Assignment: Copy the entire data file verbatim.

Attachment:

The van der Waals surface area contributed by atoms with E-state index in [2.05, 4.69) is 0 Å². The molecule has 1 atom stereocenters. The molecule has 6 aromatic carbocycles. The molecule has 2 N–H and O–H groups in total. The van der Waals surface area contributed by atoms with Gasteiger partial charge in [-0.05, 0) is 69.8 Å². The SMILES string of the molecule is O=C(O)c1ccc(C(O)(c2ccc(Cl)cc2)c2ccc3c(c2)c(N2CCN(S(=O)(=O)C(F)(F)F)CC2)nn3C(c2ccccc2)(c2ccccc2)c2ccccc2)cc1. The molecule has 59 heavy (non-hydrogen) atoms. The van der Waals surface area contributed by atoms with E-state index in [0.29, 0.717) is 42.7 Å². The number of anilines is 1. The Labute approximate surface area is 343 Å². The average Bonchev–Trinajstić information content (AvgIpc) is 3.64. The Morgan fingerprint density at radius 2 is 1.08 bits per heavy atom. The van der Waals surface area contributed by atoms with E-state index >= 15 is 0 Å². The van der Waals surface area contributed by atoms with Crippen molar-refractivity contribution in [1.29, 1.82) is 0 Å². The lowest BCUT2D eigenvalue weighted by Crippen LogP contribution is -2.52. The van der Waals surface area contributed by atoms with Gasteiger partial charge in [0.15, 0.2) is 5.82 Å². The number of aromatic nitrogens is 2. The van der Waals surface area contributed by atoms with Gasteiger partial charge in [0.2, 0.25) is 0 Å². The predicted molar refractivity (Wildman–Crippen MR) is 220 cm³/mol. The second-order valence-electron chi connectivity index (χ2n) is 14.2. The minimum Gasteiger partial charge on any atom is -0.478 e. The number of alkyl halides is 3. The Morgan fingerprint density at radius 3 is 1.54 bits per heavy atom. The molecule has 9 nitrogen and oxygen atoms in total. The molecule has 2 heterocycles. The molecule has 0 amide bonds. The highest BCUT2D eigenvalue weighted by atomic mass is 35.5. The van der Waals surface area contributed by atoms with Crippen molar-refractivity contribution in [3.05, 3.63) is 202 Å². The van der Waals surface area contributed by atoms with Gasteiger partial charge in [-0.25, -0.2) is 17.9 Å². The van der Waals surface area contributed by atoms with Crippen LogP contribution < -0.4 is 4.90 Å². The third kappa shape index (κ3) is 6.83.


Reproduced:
The van der Waals surface area contributed by atoms with E-state index in [2.05, 4.69) is 0 Å². The molecule has 1 atom stereocenters. The molecule has 6 aromatic carbocycles. The molecule has 2 N–H and O–H groups in total. The van der Waals surface area contributed by atoms with Gasteiger partial charge in [-0.05, 0) is 69.8 Å². The SMILES string of the molecule is O=C(O)c1ccc(C(O)(c2ccc(Cl)cc2)c2ccc3c(c2)c(N2CCN(S(=O)(=O)C(F)(F)F)CC2)nn3C(c2ccccc2)(c2ccccc2)c2ccccc2)cc1. The molecule has 59 heavy (non-hydrogen) atoms. The van der Waals surface area contributed by atoms with E-state index in [0.29, 0.717) is 42.7 Å². The number of anilines is 1. The Labute approximate surface area is 343 Å². The average Bonchev–Trinajstić information content (AvgIpc) is 3.64. The Morgan fingerprint density at radius 2 is 1.08 bits per heavy atom. The van der Waals surface area contributed by atoms with E-state index >= 15 is 0 Å². The van der Waals surface area contributed by atoms with Crippen molar-refractivity contribution in [1.29, 1.82) is 0 Å². The lowest BCUT2D eigenvalue weighted by Crippen LogP contribution is -2.52. The van der Waals surface area contributed by atoms with Gasteiger partial charge in [0.15, 0.2) is 5.82 Å². The number of aromatic nitrogens is 2. The van der Waals surface area contributed by atoms with Gasteiger partial charge in [0.2, 0.25) is 0 Å². The predicted molar refractivity (Wildman–Crippen MR) is 220 cm³/mol. The second-order valence-electron chi connectivity index (χ2n) is 14.2. The minimum Gasteiger partial charge on any atom is -0.478 e. The number of alkyl halides is 3. The Morgan fingerprint density at radius 3 is 1.54 bits per heavy atom. The molecule has 9 nitrogen and oxygen atoms in total. The molecule has 2 heterocycles. The molecule has 0 amide bonds. The highest BCUT2D eigenvalue weighted by atomic mass is 35.5. The van der Waals surface area contributed by atoms with Crippen molar-refractivity contribution in [3.05, 3.63) is 202 Å². The van der Waals surface area contributed by atoms with Gasteiger partial charge in [-0.25, -0.2) is 17.9 Å². The van der Waals surface area contributed by atoms with Crippen LogP contribution < -0.4 is 4.90 Å². The third kappa shape index (κ3) is 6.83.